Broadway Cast, 1986 (EMI) (1 / 5) What a step down, holy cow! You know you’re in trouble from the first seconds of this recording, when the musicians playing Ralph Burns’ orchestrations under Fred Werner’s baton lugubriously bleat out the opening salvos of the once-glorious Sweet Charity overture. Add in Debbie Allen’s self-indulgent performance as Charity, complete with overwrought vocal stylings (“I’m the Bravest Individual” is practically unlistenable), and the result is a misguided performance of the score with almost none of the thrills and charms to be found in other recordings. Only Michael Rupert as Oscar, Bebe Neuwirth as Nickie, and Mark Jacoby as Vittorio Vidal save the album from being a complete botch; Jacoby offers the best “Too Many Tomorrows” on record, and Rupert does a nice job with the film version of the title song. — M.M.
Studio Cast, 1995 (JAY, 2CDs) (2 / 5) The big benefit of this recording is its completeness: Every musical number from both the stage and film versions of Sweet Charity can be found here, plus all of the dance music. The downside is that conductor Martin Yates, leading the National Symphony Orchestra, slows down the tempi significantly. Jacqueline Dankworth is vocally the strongest Charity yet recorded, but she’s rather “hard,” failing to tap into the character’s vulnerability and starry-eyed resilience. She leads a mostly fine cast: Gregg Edelman as a smoothly sung Oscar, Clive Rowe as a wild “Big Daddy,” and Josephine Blake and Shezwae Powell as Nickie and Helene. Only David Healey’s Herman is surprisingly weak, making “I Love to Cry at Weddings” a skippable track. — M.M.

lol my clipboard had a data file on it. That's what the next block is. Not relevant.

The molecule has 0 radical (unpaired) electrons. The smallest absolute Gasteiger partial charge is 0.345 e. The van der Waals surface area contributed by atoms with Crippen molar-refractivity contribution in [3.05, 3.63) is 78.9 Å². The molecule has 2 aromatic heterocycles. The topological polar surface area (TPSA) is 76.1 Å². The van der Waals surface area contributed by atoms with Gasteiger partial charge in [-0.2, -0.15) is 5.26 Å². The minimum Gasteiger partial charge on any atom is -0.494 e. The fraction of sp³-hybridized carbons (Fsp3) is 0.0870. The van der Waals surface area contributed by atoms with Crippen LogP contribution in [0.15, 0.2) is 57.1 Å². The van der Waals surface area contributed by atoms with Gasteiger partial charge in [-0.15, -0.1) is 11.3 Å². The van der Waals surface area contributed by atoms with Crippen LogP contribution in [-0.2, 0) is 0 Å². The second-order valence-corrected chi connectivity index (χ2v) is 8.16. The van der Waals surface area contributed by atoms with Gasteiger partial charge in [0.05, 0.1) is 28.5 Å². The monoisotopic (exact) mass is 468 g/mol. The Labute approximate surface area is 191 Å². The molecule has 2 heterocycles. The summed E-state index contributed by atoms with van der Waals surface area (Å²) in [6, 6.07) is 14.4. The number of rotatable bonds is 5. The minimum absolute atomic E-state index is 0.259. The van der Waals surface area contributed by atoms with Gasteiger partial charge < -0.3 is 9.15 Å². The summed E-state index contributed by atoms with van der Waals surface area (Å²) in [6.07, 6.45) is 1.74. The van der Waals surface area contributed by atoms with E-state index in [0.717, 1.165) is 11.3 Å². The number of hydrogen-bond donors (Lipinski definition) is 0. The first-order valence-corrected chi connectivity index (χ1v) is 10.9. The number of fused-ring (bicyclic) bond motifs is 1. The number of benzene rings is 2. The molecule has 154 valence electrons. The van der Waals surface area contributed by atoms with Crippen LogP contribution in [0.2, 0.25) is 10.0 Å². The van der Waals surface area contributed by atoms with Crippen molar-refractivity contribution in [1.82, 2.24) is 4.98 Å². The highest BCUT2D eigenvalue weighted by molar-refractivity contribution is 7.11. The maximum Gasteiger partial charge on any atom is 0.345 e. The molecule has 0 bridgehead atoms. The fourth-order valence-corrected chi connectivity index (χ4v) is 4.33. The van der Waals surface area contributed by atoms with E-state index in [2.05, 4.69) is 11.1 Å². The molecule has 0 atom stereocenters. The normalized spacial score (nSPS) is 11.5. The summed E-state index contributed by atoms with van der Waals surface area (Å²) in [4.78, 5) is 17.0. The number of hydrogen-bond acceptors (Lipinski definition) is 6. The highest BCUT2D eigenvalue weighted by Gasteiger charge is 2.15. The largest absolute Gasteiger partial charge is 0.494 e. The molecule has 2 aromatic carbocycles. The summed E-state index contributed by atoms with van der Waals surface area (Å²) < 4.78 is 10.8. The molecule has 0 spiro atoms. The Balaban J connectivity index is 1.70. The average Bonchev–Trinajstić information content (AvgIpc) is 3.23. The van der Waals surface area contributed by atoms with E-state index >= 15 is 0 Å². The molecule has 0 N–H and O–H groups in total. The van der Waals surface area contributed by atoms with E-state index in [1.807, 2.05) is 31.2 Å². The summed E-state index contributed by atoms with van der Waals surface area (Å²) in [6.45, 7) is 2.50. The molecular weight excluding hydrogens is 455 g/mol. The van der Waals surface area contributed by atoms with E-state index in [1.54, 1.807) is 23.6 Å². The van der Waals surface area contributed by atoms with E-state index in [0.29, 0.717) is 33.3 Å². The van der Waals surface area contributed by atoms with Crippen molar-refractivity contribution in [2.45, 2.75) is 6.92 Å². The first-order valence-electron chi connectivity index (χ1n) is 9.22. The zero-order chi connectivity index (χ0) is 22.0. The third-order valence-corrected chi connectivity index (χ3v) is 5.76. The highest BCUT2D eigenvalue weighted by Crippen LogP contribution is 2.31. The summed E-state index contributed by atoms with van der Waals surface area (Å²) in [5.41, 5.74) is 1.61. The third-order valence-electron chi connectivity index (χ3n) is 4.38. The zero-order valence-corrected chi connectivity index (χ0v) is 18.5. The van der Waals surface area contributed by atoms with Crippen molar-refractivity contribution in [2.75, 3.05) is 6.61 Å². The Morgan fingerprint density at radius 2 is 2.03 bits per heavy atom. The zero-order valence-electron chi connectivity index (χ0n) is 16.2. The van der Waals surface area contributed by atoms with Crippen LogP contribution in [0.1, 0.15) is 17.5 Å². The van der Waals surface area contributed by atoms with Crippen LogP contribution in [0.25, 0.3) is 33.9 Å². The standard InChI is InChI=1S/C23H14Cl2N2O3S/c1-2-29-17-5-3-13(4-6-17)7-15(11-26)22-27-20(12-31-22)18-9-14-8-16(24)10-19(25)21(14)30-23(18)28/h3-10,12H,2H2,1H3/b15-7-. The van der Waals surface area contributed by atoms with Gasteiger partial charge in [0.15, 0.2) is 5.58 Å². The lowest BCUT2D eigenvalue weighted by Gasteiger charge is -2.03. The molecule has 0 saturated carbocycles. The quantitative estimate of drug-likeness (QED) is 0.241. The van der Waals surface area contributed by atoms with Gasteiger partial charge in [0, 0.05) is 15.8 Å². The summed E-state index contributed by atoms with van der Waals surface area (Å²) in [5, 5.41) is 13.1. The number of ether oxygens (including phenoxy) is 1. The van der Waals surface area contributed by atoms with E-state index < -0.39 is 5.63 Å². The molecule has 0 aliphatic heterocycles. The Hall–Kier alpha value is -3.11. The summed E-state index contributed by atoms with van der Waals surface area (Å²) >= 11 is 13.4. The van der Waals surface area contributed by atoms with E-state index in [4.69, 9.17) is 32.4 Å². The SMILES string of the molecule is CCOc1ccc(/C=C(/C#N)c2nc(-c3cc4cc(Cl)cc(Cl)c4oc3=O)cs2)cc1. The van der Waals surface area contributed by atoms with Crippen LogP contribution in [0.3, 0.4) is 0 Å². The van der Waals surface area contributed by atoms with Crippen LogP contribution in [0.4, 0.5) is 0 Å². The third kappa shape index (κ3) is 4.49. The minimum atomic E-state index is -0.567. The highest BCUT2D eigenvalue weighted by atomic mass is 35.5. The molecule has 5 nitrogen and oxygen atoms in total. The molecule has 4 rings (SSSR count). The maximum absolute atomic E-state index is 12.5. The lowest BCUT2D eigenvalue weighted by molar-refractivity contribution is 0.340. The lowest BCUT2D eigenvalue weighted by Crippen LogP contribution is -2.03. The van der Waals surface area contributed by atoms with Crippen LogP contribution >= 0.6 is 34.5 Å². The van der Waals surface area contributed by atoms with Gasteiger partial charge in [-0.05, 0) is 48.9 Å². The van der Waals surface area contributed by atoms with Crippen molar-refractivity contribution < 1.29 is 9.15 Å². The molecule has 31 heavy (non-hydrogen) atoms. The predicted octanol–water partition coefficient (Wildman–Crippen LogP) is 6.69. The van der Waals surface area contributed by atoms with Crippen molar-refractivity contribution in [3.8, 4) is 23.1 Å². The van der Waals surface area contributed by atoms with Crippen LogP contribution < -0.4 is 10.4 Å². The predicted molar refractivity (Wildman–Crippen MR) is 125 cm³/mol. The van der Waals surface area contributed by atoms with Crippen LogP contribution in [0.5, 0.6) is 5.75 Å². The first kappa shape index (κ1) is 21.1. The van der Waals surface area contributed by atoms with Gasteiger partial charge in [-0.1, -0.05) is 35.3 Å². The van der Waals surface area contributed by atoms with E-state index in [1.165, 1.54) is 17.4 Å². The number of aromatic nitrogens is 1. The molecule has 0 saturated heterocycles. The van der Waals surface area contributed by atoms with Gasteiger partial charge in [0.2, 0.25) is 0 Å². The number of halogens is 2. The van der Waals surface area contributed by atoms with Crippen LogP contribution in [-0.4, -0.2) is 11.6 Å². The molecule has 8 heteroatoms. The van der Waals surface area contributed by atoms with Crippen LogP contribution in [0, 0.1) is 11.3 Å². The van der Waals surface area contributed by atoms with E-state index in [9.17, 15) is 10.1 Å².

Broadway Cast, 2005 (DRG) (2 / 5) An unapologetic star vehicle, Sweet Charity is only as good as its leading lady — who, in even the best of cases, will forever be compared to Gwen Verdon. Christina Applegate is a hard worker, and a trouper; during a nightmarish out-of-town tryout period, she sustained an injury that almost scuttled the production. But she is at best okay in the role, even on disc. With a thin voice and not a lot of verve, she can’t do much with the character, and not a single one of her renditions of the songs is memorable for any reason, good or bad. Denis O’Hare, cast almost dangerously to type as Oscar, displays his usual, hyper-neurotic stage persona. No one today does this kind of thing better, so his work is enjoyable (and he’s been given the rarely heard song “A Good Impression”) but not much different than in any other show. As Nickie and Helene, Janine LaManna and Kyra Da Costa come across very well. So does Paul Schoeffler as Vittorio, providing the closest this recording gets to a killer vocal with an emphatic “Too Many Tomorrows.” Substandard orchestrations by Don Sebesky, who cut down Ralph Burns’s peerless original charts, wrap the package. All of that said, with the exception of a funkified version of “The Rhythm of Life” that represents a painful, pitiful reinterpretation of the show-stopping real deal, most of the numbers still charm and amuse. The dazzling bonus tracks feature performances of several songs from the score by Cy Coleman and, on “I’m the Bravest Individual,” Dorothy Fields as well. These tracks in themselves arguably make this album necessary for completists. —M.M.